Wednesday, September 19, 2012

Book Review: The Emperor of all Maladies

Due to my new job as a writer at the Dana-Farber Cancer Institute I now find myself writing on a cancer biology beat. I feel like there are two ways to cultivate a beat, either you can grow into a beat by developing the background knowledge and sources over time, or you can be tossed into a beat and have to do your homework very quickly to get up to speed. Obviously, taking a job at DFCI forced me to take my basic knowledge of cancer research to a higher level very quickly.

I still have a long way to go before I'll feel comfortable with my cancer bio knowledge, but I've learned a lot from all of the great articles and books I've been reading over the last two months. One of the books I read on the recommendation of a colleague who said it really helped her when she started on this beat, was The Emperor of all Maladies: A Biography of Cancer by Siddhartha Mukherjee. A former DFCI fellow, Mukherjee is a physician, scientist, and writer. He wrote The Emperor of all Maladies in 2010, and it received a tremendous amount of acclaim including the Pulitzer Prize for General Nonfiction.

Very rarely in a book review do I say that I think everyone should read a book. More often I recommend books with caveats that if you aren't interested in the subject matter, don't like nonfiction, have trouble staying focused, etc perhaps you won't enjoy a book as much as I did. I am recommending The Emperor of all Maladies for everyone, regardless of what you normally read or are typically interested in. This book, and Mukherjee himself, deserve every ounce of praise that has been heaped upon them. There is a lot of information in The Emperor of all Maladies, and depending on how and where you read it might take you a long time to get through. It will be worth it.

I learned so much from this book, not just about cancer but about how to tell a long, complicated narrative in a way that is factual while still compelling. The patient narrative that the book starts and ends with brings a personal touch to the book, but the physicians, activists, and researchers interwoven into the story by Mukherjee also make this a deeply personal story. I think one of the biggest achievements of this book is being able to meld science and history to provide a foundation for the cast of characters that drive home the human impact of cancer.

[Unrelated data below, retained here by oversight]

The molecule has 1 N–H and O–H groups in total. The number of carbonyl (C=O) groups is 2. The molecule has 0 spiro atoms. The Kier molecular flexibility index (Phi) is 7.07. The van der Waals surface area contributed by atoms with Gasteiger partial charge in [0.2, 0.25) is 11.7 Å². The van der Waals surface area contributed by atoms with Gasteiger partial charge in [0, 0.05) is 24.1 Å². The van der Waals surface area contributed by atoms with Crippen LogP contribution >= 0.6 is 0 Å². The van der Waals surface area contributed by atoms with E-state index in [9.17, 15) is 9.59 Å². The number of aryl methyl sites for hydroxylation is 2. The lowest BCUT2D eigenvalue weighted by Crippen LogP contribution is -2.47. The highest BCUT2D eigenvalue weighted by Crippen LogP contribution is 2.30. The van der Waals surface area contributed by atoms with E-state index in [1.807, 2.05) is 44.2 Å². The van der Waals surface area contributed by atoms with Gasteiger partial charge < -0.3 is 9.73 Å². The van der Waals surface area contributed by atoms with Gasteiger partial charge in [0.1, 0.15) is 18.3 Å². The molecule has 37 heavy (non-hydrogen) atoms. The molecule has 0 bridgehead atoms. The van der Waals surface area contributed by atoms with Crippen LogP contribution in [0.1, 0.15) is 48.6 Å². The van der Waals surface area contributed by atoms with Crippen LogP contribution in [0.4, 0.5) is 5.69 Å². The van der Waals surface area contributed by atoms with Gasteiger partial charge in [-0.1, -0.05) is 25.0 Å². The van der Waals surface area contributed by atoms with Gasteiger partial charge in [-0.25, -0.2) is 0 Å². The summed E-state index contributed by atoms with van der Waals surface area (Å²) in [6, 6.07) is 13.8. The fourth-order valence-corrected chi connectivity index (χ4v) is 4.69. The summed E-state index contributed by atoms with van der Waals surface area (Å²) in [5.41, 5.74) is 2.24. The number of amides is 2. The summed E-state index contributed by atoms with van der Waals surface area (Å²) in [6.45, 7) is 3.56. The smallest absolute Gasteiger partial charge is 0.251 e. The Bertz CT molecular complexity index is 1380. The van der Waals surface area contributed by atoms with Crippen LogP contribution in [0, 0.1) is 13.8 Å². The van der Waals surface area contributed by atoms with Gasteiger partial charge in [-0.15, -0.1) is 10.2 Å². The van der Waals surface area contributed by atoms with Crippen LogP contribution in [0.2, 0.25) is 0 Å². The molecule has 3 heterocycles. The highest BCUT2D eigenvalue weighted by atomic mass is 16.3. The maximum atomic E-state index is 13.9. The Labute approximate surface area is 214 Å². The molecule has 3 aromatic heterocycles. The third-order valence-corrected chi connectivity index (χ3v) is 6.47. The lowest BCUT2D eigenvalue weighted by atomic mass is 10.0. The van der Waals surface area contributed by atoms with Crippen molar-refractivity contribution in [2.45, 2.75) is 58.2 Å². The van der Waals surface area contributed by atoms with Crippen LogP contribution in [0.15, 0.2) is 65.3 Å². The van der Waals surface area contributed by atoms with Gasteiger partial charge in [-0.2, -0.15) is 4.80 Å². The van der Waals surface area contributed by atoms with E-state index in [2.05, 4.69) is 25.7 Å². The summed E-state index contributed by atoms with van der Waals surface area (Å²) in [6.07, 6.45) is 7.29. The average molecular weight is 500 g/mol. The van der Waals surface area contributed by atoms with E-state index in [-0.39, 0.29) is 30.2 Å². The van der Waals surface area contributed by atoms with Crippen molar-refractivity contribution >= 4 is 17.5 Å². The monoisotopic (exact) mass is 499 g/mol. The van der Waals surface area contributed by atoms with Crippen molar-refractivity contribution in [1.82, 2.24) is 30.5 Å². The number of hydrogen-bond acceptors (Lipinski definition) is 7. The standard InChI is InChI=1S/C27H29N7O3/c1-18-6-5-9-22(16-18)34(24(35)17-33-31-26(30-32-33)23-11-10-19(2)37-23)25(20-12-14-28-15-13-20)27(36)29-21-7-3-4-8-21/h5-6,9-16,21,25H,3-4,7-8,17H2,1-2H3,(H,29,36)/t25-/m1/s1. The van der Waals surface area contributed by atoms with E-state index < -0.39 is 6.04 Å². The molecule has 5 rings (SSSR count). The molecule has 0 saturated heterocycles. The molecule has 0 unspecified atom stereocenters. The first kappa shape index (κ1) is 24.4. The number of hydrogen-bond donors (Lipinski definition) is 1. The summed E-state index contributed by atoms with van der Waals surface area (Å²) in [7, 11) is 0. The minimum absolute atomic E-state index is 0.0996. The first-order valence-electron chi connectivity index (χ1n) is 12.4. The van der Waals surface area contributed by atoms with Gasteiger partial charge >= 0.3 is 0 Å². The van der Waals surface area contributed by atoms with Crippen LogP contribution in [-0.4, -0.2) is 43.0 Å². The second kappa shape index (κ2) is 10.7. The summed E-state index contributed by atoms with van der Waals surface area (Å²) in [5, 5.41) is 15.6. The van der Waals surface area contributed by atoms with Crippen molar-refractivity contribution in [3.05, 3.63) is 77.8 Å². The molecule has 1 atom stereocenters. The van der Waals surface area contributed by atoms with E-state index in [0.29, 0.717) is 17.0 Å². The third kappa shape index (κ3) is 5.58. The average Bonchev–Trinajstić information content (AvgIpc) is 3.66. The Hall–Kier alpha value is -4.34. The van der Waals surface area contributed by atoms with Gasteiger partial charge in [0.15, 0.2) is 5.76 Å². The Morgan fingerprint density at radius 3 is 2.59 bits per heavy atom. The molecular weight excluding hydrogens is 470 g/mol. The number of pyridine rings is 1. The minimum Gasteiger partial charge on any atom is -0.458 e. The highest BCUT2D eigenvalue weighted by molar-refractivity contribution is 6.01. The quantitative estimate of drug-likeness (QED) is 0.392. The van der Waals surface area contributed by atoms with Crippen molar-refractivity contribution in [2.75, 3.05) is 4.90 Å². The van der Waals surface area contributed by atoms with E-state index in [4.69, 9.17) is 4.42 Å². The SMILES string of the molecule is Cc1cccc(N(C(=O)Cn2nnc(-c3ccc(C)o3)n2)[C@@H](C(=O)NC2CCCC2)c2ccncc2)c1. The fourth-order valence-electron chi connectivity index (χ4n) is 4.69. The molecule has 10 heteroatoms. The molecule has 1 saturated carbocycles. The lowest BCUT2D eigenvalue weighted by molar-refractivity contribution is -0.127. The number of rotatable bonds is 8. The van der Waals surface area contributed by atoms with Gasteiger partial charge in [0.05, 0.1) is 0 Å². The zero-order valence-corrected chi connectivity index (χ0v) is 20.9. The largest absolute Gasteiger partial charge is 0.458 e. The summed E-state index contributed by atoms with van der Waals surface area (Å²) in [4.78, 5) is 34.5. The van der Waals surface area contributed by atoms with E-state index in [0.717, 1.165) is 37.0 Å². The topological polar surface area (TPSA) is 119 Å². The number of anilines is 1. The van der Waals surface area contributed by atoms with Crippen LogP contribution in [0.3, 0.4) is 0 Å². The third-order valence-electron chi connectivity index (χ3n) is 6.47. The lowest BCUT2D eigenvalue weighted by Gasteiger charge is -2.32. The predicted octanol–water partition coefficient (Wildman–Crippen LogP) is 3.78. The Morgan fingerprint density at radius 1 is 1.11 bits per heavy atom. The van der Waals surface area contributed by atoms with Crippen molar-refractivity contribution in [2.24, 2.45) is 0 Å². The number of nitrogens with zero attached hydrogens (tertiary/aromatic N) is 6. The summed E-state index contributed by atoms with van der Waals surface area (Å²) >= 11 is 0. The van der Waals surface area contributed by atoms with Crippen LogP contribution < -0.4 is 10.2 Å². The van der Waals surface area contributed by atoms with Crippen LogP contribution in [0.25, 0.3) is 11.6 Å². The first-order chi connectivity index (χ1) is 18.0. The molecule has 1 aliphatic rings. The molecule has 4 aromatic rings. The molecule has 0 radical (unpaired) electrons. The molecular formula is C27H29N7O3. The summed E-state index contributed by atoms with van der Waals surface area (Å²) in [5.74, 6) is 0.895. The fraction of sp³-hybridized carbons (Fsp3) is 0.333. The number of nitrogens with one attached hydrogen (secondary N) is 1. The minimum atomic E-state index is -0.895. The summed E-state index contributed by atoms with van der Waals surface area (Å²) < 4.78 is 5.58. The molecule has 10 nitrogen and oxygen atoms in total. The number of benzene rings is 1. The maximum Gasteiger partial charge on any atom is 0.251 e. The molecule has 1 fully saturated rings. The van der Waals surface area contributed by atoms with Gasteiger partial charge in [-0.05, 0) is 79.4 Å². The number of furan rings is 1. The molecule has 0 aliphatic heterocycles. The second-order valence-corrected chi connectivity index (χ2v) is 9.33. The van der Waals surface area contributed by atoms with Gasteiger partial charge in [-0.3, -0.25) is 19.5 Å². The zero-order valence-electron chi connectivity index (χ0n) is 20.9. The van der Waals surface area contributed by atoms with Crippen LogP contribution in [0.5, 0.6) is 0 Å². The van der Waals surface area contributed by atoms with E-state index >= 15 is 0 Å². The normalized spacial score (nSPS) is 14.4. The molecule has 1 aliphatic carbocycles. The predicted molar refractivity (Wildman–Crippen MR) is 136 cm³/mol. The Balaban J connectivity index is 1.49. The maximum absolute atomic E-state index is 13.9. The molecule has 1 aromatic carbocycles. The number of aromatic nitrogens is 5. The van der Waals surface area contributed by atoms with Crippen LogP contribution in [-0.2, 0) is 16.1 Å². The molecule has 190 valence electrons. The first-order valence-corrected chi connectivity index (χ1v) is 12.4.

The Emperor of all Maladies is masterful at doing something that so much science writing on the web and elsewhere fails to do - it provides background and context for all of the claims that it makes. Granted, developments that have advanced our knowledge of cancer biology aren't particularly controversial, but it is still necessary to illuminate the scientific process and make clear how these discoveries come to be. This book is just solid in so many ways. The structure is great, and very effectively drives the narrative forward. The personal stories add so much to the overall understanding of cancer and its impact. The science and medical information is clear and easy to understand.

There is just so much that you can learn from this book. I don't think I've come across another resource that was as interesting and entertaining while being as informative about all of the issues involved in cancer than this one. I recommend it to everyone because cancer is something that affects us all, if you don't have it yourself then you know someone who has had to face that diagnosis. The Emperor of all Maladies really is a biography of cancer, and the crash course that I think we all could stand to go through for a better understanding of this disease.

1 comment:

  1. Mr. Mukherjee yanks you by the elbow and takes you through a roller coaster of a ride through the troughs and peaks of failures and successes in man's quest for the holy grail of medicine, the elusive cure for Cancer. Spanning almost 4000 years from the first references during the times of the Pharaohs to 2008, the epic journey covers the attempts to eradicate Cancer by the surgeons, the chemists, the radiologists and lastly the geneticists.

    Every blind alley has led to small openings, which have helped to unravel the mystery of this malignant disease and the recent successes with genetic research and early detection has helped increase the survival rates. But the battle is far from over, if one is to go by Mr. Mukherjee's passionate account.

    An excellent example of how to take medical science to the layman, I hope that this book will also inspire a large number of India's youngsters to pursue careers in research related to cancer.

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